New candidate for Guild Events Officer revealed


Madura McCormack

Elected to the position during the Guild elections in October 2015, Rachael Davidson has stepped down as Events Officer for this year.

One of the three members of the ACTION ticket to be elected to the 40th Guild, Davidson was elected unopposed after a last-minute disqualification of the TMNT nominee.

“I felt that the attitude of the guild board was one of negativity amongst members

I did not want to actively put myself in that environment and so have withdrawn,” says Davidson.

The spot may not remain empty however, with third-year student Ruebendraa Kantahrao vying for the position.

MUEnSA President and Guild hopeful Ruebendraa Kantahrao. Photo: Supplied

MUEnSA President and Guild hopeful Ruebendraa Kantahrao. Photo: Supplied

The current President of Murdoch University’s Environmental Science Associations (MUEnSA), Kantahrao must garner 25 student signatures to endorse him for the role.

He has received 24 signatures at time of writing.

An Environmental Science and Biological Sciences double major, Kantahrao (better known as Rueben) says his previous experience holding MUEnSA events will help him succeed in the role.

“I believe that I will be able to bring a similar increase in student activity to future Guild events as Events officer,” he says.

“I have a list of events that I have planned, all of which will be revealed when I am voted in.”

Guild Election 2015: The Numbers


Guild_Elections_2015 (1)The votes have been counted and the winners have been announced, but before Murdoch University’s 40th Guild take office, here is the breakdown of this years numbers.

This year a total of 4113 votes were cast, marking a staggering 471 percent (yes, that’s right) increase from 2014, when only 720 votes were cast. 

Judging from the sharp decline between 2011 and 2012 however, it would be premature to call this year’s election a revival in Murdoch student politics.

It is important to note that 4113 votes does not mean 4113 people voted. A total of 505 votes were cast for Guild President, which gives a good estimate of the the number of actual voters. This is still pretty low considering the number of students enrolled at Murdoch University.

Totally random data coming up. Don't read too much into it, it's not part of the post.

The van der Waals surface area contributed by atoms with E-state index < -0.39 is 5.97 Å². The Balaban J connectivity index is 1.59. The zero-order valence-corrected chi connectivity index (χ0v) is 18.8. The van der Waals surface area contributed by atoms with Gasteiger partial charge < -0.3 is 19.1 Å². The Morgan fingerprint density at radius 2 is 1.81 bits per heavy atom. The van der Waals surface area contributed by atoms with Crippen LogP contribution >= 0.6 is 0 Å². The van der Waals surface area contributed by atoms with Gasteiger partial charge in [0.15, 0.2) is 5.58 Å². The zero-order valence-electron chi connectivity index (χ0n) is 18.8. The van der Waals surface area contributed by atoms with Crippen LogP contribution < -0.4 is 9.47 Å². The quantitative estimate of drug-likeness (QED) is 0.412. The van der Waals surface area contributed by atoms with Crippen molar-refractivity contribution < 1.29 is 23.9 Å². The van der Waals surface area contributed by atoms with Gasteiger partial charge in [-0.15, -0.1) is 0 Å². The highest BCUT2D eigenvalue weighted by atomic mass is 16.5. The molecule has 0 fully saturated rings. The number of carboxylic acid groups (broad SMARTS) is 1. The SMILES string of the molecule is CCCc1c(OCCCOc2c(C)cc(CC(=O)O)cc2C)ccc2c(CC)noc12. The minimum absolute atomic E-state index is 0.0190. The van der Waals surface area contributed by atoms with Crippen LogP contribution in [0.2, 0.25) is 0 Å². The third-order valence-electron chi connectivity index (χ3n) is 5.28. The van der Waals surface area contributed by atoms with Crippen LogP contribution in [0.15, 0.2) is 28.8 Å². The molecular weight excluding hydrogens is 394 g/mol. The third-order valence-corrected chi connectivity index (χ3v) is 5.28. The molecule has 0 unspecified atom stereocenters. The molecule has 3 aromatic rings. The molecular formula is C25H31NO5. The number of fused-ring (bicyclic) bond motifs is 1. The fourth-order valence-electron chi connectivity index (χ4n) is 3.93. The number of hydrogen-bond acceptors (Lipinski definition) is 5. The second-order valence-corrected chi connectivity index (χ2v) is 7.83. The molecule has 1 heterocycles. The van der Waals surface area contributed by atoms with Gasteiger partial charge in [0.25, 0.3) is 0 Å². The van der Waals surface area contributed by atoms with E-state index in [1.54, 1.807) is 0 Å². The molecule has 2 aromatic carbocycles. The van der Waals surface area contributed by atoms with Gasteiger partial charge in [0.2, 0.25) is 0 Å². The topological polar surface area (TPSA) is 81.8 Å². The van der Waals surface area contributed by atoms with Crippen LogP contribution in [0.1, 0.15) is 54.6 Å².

Whether or not voter count could have been higher if elections were not postponed to fall during study week remains up for speculation.

[Read more: Guild-splainer: Unofficial Guide to who does what in the Murdoch Student Politics]

With such a small cluster of votes, it is inevitable that some candidates won their seats with less than a breath of air between them and their opponent. Lauren Hodson of the ACTION ticket trumped TMNT’s Coraline De Zilwa by only five votes.

Bianca Talbot, TMNT’s candidate for Sports Officer comes out of this years race with the largest majority of any ballot, garnering 216 votes over Megan Bilney’s 128.

Events Officer Rachael Davidson would have claimed this title, however TMNT’s candidate Daniel Puls was disqualified after polls opened for not being a registered Guild member and it is unclear what the vote division would have been had this not happened. The final count for Events Officer was 208 votes for Rachael Davidson and 55 for Adrian Gallo.

Better than 2014

Apart from the large increase in votes, 2015 also sees the number of vacant positions drop to 13 out of 45 positions compared to 2014’s 20.

The number of candidates elected unopposed also fell 20 percent from last year, but a majority of student politicians are still taking their positions without a fight.

Disability Representative Megan Browne reclaims her seat for the third consecutive year along with Indigenous Representative Ashleigh Lindsay who is on her second term.

Positions that remain vacant include:

  • Murdoch University Post Graduate Association President
  • MUPSA Vice President
  • Rural, Regional and Interstate Representative